Wednesday, Dec. 14, 2016 | 2 a.m.
Many people voted for Donald Trump because they believed his promises that he would restore what they imagine were the good old days — the days when America had lots of traditional jobs mining coal and producing manufactured goods. They’re going to be deeply disappointed: The shift away from blue-collar work is mainly about technological change, not globalization, and no amount of tweets and tax breaks will bring those jobs back.
But in other ways Trump can indeed restore the world of the 1970s. He can, for example, bring us back to the days when, all too often, the air wasn’t safe to breathe. And he’s made a good start by selecting Scott Pruitt, a harsh foe of pollution regulation, to head the Environmental Protection Agency. Make America gasp again!
Much of the commentary on the Pruitt appointment has focused on his denial of climate science and on the high likelihood that the incoming administration will undo the substantial progress President Barack Obama was beginning to make against climate change. And that is, in the long run, the big story.
After all, climate change is an existential threat in a way local pollution isn’t, and the installation of the Trump team in power may mean that we have lost our last, best chance for a cooperative international effort to contain that threat.
Everyone who contributed to this outcome — very much, if I may say, including the journalists who elevated the fundamentally trivial issue of Hillary Clinton’s emails into the dominant theme of campaign reporting — bears part of the responsibility for what may end up being a civilization-ending event. No, that’s not hyperbole.
But climate change is a slow-building, largely invisible threat, hard to explain or demonstrate to the general public — which is one reason lavishly funded climate deniers have been so successful at obfuscating the issue. So it’s worth pointing out that most environmental regulation involves much more obvious, immediate, sometimes deadly threats. And much of that regulation may well be headed for oblivion.
Think about what America was like in 1970, the year the EPA was founded. It was still an industrial nation, with roughly a quarter of the workforce employed in manufacturing, often at relatively high wages, in large part because of a still-strong union movement. (Funny how Trumpist pledges to bring back the good old days never mention that part.)
It was also, however, a very polluted country. Choking smog was quite common in major cities; in the Los Angeles area, extreme pollution alerts, sometimes accompanied by warnings that even healthy adults should stay indoors and move as little as possible, were fairly common.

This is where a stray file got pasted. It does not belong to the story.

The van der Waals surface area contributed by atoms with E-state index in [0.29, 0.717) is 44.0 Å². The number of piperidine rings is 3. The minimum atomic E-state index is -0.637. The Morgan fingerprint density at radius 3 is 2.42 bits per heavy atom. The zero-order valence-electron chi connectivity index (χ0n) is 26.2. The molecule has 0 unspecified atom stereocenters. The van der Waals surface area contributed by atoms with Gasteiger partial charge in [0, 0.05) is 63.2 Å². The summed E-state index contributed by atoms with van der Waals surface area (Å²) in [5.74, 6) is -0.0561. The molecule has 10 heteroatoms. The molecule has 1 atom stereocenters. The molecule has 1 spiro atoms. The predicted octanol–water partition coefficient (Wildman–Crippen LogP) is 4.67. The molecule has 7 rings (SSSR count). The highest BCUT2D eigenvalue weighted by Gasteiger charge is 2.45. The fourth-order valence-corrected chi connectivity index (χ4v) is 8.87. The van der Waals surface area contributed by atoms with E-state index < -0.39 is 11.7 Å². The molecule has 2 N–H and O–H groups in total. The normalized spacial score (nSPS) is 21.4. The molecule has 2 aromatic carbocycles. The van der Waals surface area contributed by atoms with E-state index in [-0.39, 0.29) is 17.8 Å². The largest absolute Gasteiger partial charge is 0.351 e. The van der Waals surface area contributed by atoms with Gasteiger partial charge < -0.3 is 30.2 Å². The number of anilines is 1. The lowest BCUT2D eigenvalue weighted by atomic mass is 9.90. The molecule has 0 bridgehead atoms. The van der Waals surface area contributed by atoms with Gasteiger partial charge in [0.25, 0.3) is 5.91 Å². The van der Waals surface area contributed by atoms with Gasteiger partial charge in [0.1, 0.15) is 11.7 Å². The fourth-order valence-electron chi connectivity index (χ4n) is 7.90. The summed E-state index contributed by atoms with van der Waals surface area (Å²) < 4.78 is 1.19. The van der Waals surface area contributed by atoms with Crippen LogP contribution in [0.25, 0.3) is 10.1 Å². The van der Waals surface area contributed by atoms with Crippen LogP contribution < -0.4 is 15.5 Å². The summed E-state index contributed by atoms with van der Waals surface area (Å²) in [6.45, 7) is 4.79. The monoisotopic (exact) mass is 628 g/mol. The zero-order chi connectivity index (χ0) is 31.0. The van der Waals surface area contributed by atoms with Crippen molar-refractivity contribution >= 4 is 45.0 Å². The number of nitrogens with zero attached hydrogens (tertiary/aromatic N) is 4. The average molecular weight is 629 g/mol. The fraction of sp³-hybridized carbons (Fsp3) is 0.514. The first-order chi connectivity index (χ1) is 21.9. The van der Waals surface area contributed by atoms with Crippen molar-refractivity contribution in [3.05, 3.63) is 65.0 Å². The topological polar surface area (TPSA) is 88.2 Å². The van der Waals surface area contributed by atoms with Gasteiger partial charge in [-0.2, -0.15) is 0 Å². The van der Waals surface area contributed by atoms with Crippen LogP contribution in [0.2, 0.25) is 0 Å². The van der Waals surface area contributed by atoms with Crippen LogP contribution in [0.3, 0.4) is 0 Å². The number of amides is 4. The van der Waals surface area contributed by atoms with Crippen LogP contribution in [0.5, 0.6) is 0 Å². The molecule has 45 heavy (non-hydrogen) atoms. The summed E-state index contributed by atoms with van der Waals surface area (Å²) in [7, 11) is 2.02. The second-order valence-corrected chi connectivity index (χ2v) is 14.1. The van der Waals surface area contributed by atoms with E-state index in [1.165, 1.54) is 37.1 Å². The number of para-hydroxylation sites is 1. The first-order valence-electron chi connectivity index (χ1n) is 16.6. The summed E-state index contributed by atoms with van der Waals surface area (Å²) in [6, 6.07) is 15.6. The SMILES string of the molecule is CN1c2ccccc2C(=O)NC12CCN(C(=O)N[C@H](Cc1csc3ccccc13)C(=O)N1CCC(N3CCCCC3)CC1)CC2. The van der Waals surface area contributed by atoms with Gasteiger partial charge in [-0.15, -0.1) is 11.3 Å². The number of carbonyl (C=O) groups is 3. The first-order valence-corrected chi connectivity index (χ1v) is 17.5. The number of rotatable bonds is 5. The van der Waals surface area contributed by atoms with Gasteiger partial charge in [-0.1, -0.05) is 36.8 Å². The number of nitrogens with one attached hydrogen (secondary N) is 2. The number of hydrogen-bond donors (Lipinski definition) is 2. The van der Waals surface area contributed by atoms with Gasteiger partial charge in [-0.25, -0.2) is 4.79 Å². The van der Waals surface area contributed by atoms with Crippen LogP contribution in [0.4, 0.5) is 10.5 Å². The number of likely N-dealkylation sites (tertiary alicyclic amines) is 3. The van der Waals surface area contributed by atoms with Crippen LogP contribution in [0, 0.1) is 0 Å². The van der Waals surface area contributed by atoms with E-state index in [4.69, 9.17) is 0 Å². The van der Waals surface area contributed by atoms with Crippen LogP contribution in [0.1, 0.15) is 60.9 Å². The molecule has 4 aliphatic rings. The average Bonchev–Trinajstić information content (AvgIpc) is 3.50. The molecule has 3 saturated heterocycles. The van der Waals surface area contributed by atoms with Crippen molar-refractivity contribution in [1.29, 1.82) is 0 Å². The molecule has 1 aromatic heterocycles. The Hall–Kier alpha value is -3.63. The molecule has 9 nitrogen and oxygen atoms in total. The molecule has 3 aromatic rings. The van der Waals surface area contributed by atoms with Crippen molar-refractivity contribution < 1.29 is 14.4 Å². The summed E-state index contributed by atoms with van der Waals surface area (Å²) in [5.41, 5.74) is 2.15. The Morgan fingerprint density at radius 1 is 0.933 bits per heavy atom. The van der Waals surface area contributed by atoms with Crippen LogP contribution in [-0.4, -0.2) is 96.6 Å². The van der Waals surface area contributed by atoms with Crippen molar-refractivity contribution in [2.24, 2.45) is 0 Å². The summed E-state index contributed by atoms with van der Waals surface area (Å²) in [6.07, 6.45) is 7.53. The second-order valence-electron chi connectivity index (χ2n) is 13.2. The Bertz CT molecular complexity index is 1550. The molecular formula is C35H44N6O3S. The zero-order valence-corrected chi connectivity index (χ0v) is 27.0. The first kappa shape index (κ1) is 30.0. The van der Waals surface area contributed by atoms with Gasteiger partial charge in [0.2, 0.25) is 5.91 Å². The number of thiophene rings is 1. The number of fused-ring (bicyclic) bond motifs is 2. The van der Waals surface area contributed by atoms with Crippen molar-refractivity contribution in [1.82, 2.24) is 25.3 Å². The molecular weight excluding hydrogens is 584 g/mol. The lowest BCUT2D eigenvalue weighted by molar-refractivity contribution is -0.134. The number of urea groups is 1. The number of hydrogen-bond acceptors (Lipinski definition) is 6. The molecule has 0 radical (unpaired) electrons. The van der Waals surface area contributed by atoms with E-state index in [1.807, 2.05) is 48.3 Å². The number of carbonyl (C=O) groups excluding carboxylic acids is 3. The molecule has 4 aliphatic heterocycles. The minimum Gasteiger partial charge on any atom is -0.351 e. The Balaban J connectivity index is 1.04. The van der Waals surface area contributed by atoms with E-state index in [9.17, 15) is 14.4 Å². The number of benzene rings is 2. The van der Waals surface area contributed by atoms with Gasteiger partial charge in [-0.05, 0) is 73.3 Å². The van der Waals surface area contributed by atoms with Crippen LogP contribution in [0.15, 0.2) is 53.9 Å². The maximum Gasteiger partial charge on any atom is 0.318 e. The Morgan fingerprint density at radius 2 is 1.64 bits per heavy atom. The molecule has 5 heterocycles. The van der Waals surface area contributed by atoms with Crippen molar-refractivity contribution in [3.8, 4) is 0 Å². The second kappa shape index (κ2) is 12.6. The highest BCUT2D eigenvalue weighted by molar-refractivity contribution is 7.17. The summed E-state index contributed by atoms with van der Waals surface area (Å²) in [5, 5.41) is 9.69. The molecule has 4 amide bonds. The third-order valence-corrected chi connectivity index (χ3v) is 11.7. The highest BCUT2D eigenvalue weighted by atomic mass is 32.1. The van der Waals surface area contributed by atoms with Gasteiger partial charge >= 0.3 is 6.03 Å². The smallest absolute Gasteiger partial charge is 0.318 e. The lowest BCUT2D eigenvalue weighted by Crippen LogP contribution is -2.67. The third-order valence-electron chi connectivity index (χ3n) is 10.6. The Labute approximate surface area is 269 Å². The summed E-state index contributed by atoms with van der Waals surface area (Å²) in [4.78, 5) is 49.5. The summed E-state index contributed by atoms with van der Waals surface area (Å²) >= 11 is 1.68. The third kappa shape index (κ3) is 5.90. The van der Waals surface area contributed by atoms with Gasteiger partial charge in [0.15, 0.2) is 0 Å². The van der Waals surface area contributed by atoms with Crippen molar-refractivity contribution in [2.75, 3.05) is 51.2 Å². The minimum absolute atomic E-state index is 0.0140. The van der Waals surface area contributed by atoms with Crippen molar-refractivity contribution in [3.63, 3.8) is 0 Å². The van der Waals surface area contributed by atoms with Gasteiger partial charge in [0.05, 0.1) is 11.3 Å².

It’s far better now — not perfect, but much better. These days, to experience the kind of pollution crisis that used to be all too frequent in Los Angeles or Houston, you have to go to places like Beijing or New Delhi. And the improvement in air quality has had clear, measurable benefits. For example, we’re seeing significant improvements in lung function among children in the Los Angeles area, clearly tied to reduced pollution.
The key point is that better air didn’t happen by accident: It was a direct result of regulation — regulation that was bitterly opposed at every step by special interests that attacked the scientific evidence of harm from pollution, meanwhile insisting that limiting their emissions would kill jobs.
These special interests were, as you might guess, wrong about everything. The health benefits of cleaner air are overwhelmingly clear. Meanwhile, experience shows that a growing economy is perfectly consistent with an improving environment. In fact, reducing pollution brings large economic benefits once you take into account health care costs and the effects of lower pollution on productivity.
Meanwhile, claims of huge business costs from environmental programs have been wrong time and time again. This may be no surprise when interest groups are trying to maintain their right to pollute. It turns out, however, that even the EPA has a history of overestimating the costs of its regulations.
So the looming degradation of environmental protection will be a bad thing on every level: bad for the economy as well as bad for our health. But don’t expect rational arguments to that effect to sway the people who will soon be running the government. After all, what’s bad for America can still be good for the likes of the Koch brothers. Besides, my correspondents keep telling me that arguing policy on the basis of facts and figures is arrogant and elitist, so there.
The good news, sort of, is that some of the nasty environmental consequences of Trumpism will probably be visible — literally — quite soon. And when bad air days make a comeback, we’ll know exactly whom to blame.
Paul Krugman is a columnist for The New York Times.